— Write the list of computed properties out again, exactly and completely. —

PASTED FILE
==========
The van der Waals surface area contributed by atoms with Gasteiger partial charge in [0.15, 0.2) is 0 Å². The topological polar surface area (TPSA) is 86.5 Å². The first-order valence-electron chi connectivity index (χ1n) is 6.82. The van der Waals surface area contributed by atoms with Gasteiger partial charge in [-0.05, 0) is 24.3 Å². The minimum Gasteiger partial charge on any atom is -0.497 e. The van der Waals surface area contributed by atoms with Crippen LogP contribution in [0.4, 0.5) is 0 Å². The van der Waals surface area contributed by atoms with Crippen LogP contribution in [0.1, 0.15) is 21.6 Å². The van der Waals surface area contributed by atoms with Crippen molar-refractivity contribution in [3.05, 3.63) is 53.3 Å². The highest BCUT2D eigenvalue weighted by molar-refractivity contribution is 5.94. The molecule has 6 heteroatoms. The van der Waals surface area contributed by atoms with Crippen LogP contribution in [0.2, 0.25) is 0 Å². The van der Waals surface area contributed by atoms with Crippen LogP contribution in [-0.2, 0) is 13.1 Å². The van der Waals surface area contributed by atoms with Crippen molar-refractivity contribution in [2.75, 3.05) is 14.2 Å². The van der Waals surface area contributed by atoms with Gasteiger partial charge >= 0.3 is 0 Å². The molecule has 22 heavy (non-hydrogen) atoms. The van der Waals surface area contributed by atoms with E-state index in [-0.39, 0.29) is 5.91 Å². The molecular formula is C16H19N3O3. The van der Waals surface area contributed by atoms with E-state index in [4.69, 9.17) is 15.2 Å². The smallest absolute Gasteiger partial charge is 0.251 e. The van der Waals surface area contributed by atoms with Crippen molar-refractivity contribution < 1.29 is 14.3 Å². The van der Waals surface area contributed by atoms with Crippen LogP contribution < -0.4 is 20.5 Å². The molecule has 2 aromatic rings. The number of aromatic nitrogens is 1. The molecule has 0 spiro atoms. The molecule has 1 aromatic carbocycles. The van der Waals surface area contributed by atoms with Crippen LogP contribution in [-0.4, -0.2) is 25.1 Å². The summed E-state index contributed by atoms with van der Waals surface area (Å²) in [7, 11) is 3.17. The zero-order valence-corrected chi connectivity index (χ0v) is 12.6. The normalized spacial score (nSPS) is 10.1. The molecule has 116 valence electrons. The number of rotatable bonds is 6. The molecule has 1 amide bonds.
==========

The van der Waals surface area contributed by atoms with Gasteiger partial charge in [0.15, 0.2) is 0 Å². The topological polar surface area (TPSA) is 86.5 Å². The first-order valence-electron chi connectivity index (χ1n) is 6.82. The van der Waals surface area contributed by atoms with Gasteiger partial charge in [-0.05, 0) is 24.3 Å². The minimum Gasteiger partial charge on any atom is -0.497 e. The van der Waals surface area contributed by atoms with Crippen LogP contribution in [0.4, 0.5) is 0 Å². The van der Waals surface area contributed by atoms with Crippen LogP contribution in [0.1, 0.15) is 21.6 Å². The van der Waals surface area contributed by atoms with Crippen molar-refractivity contribution in [3.05, 3.63) is 53.3 Å². The highest BCUT2D eigenvalue weighted by molar-refractivity contribution is 5.94. The molecule has 6 heteroatoms. The van der Waals surface area contributed by atoms with Crippen LogP contribution in [0.2, 0.25) is 0 Å². The van der Waals surface area contributed by atoms with Crippen LogP contribution in [-0.2, 0) is 13.1 Å². The van der Waals surface area contributed by atoms with Crippen molar-refractivity contribution in [2.75, 3.05) is 14.2 Å². The van der Waals surface area contributed by atoms with Gasteiger partial charge >= 0.3 is 0 Å². The molecule has 22 heavy (non-hydrogen) atoms. The van der Waals surface area contributed by atoms with E-state index in [-0.39, 0.29) is 5.91 Å². The molecular formula is C16H19N3O3. The van der Waals surface area contributed by atoms with E-state index in [4.69, 9.17) is 15.2 Å². The smallest absolute Gasteiger partial charge is 0.251 e. The van der Waals surface area contributed by atoms with Crippen molar-refractivity contribution < 1.29 is 14.3 Å². The van der Waals surface area contributed by atoms with Crippen LogP contribution < -0.4 is 20.5 Å². The molecule has 2 aromatic rings. The number of aromatic nitrogens is 1. The molecule has 0 spiro atoms. The molecule has 1 aromatic carbocycles. The van der Waals surface area contributed by atoms with Crippen LogP contribution in [-0.4, -0.2) is 25.1 Å². The summed E-state index contributed by atoms with van der Waals surface area (Å²) in [7, 11) is 3.17. The zero-order valence-corrected chi connectivity index (χ0v) is 12.6. The normalized spacial score (nSPS) is 10.1. The molecule has 116 valence electrons. The number of rotatable bonds is 6. The molecule has 1 amide bonds.